This is an example of Insurance carriers trying to shift their strategy (and subsequently their culture) to one of just collecting premium and paying claims, to one that helps with prevention and mitigation as well.  

I am fully onboard with this type of ecosystem concept, but only if it is actually relevant to what the client wants.  

An article posted on Insurance Thought Leadership this week entitled ‘Have Insurers Lost Track of Purpose’ by Chris Burand affectionately states, ‘As a reminder to all Insurance company people, the world does not need you if there are no claims. This is your purpose, your reason for existing.’  

Summary

A friend of mine recently shared this article which describes the one question that Steve Jobs built Apple on.  ‘Why should I care?’.  This is a good reminder of the question anyone reading this article should be asking themselves if they are involved in this space – Why should my customer care about what I am doing?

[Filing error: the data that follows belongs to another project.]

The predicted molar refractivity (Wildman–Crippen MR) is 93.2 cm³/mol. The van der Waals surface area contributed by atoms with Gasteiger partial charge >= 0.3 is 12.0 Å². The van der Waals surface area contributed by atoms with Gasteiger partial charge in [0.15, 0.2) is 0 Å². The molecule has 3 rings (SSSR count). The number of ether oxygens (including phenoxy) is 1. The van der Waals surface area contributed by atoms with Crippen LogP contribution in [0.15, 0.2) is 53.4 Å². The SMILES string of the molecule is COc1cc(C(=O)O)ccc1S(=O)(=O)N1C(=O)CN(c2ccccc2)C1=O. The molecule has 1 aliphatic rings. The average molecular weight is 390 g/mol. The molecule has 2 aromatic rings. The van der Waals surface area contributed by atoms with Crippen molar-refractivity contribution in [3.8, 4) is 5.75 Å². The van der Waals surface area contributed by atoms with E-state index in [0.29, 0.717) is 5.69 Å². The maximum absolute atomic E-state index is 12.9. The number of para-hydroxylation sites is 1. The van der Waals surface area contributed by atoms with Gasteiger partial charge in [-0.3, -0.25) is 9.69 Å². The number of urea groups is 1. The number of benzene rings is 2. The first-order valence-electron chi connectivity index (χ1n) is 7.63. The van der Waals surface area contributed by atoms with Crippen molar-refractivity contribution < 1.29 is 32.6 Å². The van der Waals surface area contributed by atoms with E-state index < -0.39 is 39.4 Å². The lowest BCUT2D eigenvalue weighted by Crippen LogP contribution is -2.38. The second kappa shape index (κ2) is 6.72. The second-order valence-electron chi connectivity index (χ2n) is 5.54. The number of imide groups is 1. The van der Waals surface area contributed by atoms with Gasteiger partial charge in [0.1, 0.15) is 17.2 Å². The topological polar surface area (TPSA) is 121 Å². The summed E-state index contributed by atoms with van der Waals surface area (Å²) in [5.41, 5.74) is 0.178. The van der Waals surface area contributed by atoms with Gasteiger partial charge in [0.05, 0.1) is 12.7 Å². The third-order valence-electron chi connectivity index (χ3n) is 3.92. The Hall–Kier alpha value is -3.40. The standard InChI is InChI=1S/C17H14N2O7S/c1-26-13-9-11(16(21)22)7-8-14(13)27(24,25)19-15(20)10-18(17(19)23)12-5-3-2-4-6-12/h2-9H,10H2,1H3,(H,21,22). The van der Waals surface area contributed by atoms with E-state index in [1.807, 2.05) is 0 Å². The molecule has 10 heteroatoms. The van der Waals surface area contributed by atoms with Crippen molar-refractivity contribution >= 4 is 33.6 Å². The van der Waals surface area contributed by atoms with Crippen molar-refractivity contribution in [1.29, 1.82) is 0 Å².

In the analog days of Insurance, having a mission of ‘helping customers to manage risk’ or ‘taking care of them in time of need’ or ‘giving world class customer service’ were OK when customer expectations from Insurance companies was to pay a claim when they had some unfortunate event.  

However, in today’s digital economy, expectations are higher.  It’s not just about providing a good Insurance product and customer experience, but having policies that are customized, on-demand and specific to the daily risks that I face.  Insurance companies also need to step-up to help with prevention and mitigation as well.  

Insurtech helps with this.  However, at the moment, it feels that everyone is so caught up in the movement, that they are forgetting the one person that matters most; the customer.   

If we start thinking as an industry why our customers should care about the Insurtech initiatives that we are undergoing, that will be a cultural change in it of itself.  One that all parties will benefit from.